When the U.S. Supreme Court gutted a key provision of the Voting Rights Act four years ago, Chief Justice John Roberts wrote it was no longer necessary in part because the United States had made so much progress in eliminating voting discrimination.
Roberts’ reasoning came in Shelby County v. Holder, a 2013 decision that rendered unenforceable a section of the law that required jurisdictions with a history of discrimination to clear changes to voting procedures with the federal government before they were implemented.
But a series of court decisions in Texas, a place that previously had to preclear voting changes, shows just how wrong Roberts was.
In little more than a week, federal judges have ruled in three separate cases that Texas lawmakers intentionally discriminated when they drew congressional district maps, when they tried to implement a voter ID law and when they drew some state legislative districts. Since 2011, courts have ruled nine times that Texas intentionally discriminated against minority voters.
“I thought Chief Justice Roberts was wrong then, and I think the facts have validated the position of Justice [Ruth Bader] Ginsburg in her dissent that preclearance was serving as a valuable deterrent ― and once taken away, it leaves room for more renewed, if slightly more subtle, efforts to make it harder for minority voters to register and to vote,” said Rick Hasen, an election law expert and professor at the University of California, Irvine.
Finding intentional discrimination is significant. Where a court finds new intentional discrimination, the jurisdiction can be required to seek federal approval of voting changes under a separate section of the Voting Rights Act. Texas now stands on the verge of being placed back under federal oversight. U.S. District Judge Nelva Gonzales Ramos, who ruled against the state’s voter ID law on Wednesday, will hear arguments in the coming months on the preclearance issue.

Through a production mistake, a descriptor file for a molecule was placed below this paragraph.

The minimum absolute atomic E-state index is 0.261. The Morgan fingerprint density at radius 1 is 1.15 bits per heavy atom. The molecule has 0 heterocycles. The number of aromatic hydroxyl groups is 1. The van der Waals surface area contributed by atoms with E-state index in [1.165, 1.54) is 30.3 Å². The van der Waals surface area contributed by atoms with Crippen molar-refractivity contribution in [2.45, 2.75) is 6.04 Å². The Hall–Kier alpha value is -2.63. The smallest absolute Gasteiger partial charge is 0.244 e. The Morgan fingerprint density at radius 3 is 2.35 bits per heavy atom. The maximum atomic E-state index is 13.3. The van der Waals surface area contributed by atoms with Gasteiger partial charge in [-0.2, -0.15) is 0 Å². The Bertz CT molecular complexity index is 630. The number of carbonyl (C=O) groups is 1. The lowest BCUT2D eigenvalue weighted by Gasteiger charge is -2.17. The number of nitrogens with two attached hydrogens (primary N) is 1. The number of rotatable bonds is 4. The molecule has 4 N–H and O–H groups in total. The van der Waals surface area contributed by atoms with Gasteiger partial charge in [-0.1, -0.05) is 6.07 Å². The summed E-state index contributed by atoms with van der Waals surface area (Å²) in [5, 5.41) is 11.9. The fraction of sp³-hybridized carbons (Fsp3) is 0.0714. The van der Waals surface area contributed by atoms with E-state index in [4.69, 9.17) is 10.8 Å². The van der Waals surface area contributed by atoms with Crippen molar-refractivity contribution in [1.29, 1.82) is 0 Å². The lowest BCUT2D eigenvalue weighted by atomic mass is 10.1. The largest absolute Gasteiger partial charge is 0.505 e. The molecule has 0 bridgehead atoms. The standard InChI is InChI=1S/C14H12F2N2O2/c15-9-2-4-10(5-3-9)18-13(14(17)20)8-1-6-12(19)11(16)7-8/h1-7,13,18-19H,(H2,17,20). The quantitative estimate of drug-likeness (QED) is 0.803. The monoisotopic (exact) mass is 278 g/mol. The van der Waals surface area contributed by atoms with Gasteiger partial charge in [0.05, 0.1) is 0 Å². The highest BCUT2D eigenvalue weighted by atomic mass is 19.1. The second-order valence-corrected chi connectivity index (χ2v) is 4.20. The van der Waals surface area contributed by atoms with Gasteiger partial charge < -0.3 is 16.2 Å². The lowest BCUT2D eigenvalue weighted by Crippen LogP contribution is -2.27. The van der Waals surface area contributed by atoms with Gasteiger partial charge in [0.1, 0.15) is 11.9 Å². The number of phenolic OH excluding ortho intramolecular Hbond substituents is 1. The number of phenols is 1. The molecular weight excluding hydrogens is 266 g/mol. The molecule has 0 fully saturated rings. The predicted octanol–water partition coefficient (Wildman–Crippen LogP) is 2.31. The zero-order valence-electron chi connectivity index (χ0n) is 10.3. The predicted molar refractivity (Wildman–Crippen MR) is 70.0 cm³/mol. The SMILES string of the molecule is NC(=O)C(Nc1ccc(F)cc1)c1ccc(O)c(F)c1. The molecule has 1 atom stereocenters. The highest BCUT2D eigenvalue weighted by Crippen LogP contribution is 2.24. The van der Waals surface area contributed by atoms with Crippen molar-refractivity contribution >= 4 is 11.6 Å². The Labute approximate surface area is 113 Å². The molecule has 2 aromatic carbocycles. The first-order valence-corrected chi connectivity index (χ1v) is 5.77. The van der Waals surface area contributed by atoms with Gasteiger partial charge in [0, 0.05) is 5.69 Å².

The number of findings of intentional discrimination matters, Hasen explained, because Ramos will have to consider the likelihood that Texas will discriminate in the future.
“It would be of huge national significance if Texas were put back under preclearance,” the professor said. “I think that would serve as a deterrent for other states to pass laws making it harder to register and vote the way that Texas has,” he added.
A decision by Ramos to return Texas to federal supervision would likely be appealed, and Hasen predicted the case would make its way to the Supreme Court.
Texas Attorney General Ken Paxton (R) called Ramos’ ruling against the voter ID law “outrageous.” The state has already requested a stay of the ruling pending its appeal.
J. Gerald Hebert, a lawyer at the Campaign Legal Center, is representing Rep. Marc Veasey (D-Texas), the plaintiff in the voter ID case. Hebert said he believes Texas offers the exact circumstances that Congress envisioned when it wrote the relevant preclearance provision.
“It would be huge,” Hebert said. “When you have within your state engaged in intentional discrimination, it violates the Constitution with respect to voting. Why wouldn’t it be appropriate to have an independent, so-called independent, entity ― DOJ ― review voting changes that they make?”
It wasn’t even a close call as to whether Texas had intended to discriminate, Hebert added, and in some of the cases, lawyers had discovered “smoking gun” evidence in correspondence between lawmakers.
“This isn’t just a standalone one-off,” he said. “You have a pattern and practice here of discrimination.”
Ramos has options within the preclearance system, Hasen said. She could order that the state get federal approval of any changes to its elections, for example, or just changes to its voter ID requirements.
Putting Texas back under federal supervision is the only viable remedy, Hebert argued.
“It’s really important for us to seek a court order that requires preclearance because there are no other protections out there other than filing a new lawsuit,” he said.